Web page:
Student government elections had a greater than usual presence on campus during this year’s Central Student Government campaign cycle. From chalking on the Diag and supporters donning party t-shirts to Facebook events and debates, the numerous candidates’ campaigns left few stones unturned. In the midst of these elections, an accusatory e-mail targeting one candidate went viral after circulating among the Greek community for several days. An e-mail sent out to multiple sororities on campus accused LSA sophomore Omar Hashwi, now vice president-elect of CSG, of being anti-Semitic and homophobic. Some of these accusations were baseless and inflammatory. In the Internet age, information travels at lightning speed, and as a result words and accusations carry great weight. Dialogue is always more beneficial than one-sided arguments, where untruthful and defamatory statements can be disguised as fact and seriously damage a person’s reputation.
Last Tuesday, an e-mail began circulating in the University’s Greek community claiming that Hashwi was an anti-Semite and a homophobe. The e-mail urged students not to vote for Hashwi, citing fear of what he could do in a leadership position. The e-mail was forwarded to many other members of the Greek community. The e-mail cited Hashwi’s behavior at CSG meetings as proof of his anti-Semitism. The e-mail claimed that Hashwi had repeatedly voted to allow an individual, who vehemently portrayed anti-Israel views, to have more than the allotted three minutes to speak at meetings. Hashwi and his running mate, Business junior Manish Parikh, repeatedly asserted their support of the Jewish and gay communities.
Beyond the initial sending of the e-mail, it’s discouraging that students receiving it didn’t read more critically. It’s disappointing these claims were forwarded quickly and extensively. In a time when the Internet allows people to spread information rapidly, it’s more than necessary to pay attention to what you send. The accusations made against Hashwi were supported by little evidence — reading the entirety of the e-mail made that clear. It’s important not only to filter this type of rhetoric, but also to separate rumor from fact. Instead of being forwarded, the e-mail should have been condemned. Small communities on campus can create an echo chamber, turning rumors into fact.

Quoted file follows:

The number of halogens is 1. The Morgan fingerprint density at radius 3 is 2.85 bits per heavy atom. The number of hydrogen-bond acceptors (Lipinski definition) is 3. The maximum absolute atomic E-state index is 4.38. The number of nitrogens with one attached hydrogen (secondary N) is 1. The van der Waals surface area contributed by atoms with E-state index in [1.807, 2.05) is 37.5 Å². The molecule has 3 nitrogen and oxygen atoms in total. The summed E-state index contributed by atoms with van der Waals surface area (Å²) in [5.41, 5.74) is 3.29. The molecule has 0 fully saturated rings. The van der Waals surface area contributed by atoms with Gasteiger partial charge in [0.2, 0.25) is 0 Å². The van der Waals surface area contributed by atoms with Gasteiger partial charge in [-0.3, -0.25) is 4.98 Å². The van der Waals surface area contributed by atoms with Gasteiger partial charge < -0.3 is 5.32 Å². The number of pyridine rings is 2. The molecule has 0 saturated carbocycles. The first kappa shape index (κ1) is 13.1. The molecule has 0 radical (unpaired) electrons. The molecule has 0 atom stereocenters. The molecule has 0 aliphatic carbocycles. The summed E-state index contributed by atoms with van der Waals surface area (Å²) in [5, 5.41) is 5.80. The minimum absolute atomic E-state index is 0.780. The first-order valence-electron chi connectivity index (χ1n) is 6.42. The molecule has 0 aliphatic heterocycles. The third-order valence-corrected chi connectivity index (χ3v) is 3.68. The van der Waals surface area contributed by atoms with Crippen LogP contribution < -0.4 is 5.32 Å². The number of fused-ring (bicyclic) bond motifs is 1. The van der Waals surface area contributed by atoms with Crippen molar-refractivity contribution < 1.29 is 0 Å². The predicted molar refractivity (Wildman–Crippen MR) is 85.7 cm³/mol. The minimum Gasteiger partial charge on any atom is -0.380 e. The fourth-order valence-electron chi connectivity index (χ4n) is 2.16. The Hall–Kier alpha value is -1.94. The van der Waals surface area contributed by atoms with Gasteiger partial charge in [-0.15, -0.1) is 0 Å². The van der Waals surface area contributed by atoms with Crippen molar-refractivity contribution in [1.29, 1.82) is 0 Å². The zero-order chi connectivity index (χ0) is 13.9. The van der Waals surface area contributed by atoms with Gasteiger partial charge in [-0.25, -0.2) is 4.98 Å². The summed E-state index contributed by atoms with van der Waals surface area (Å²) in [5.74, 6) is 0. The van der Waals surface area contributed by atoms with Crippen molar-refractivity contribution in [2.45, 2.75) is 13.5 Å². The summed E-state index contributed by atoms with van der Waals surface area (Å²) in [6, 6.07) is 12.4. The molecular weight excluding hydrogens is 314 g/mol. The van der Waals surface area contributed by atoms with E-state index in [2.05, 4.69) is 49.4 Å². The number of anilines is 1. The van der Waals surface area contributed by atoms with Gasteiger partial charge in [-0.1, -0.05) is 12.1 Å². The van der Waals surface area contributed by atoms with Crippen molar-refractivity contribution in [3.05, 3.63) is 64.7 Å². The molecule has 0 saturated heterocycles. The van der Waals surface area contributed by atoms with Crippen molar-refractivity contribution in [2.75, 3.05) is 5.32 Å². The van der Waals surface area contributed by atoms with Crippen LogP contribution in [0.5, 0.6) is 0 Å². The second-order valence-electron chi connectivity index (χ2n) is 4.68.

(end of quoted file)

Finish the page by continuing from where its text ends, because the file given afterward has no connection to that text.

It may be cliché, but the University’s “Expect Respect” motto sets an appropriate goal for campus dialogue. Students should foster an atmosphere deserving of the leaders and best by giving the respect they’d expect from others. Hashwi was a candidate running for office, putting himself in a position to be criticized. Criticism, however, is separate from hearsay and rumors. Any potentially valid critiques of Hashwi’s policy positions were invalidated by the strong rhetoric. Especially since it was broadcast to a large campus community, the e-mail was unprofessional and petty. When this type of sensationalized rhetoric is passed around as fact, it’s essential that students speak out against it. Emotionally-charged and politicized claims pit students against each other and divide our campus.
Listening to someone’s perspective doesn’t mean you support his or her views. The fact that Hashwi allowed someone to engage in free speech is in no way grounds for the accusation that he believes those views. When dealing with controversial topics — be it the Iraq War, the Arab/Israeli conflict or abortion — it’s necessary to have open dialogue with all perspectives represented. People can and should advocate their viewpoints, backed up with evidence, and hearing other perspectives is a benefit to all. Attacking people like Hashwi for simply listening to another individual’s opinion makes it impossible to have productive and insightful conversations about highly divisive topics.
The campus environment is what we, as students, make it. If we want an environment where people feel safe and comfortable expressing their views, it’s important to promote dialogue based in fact.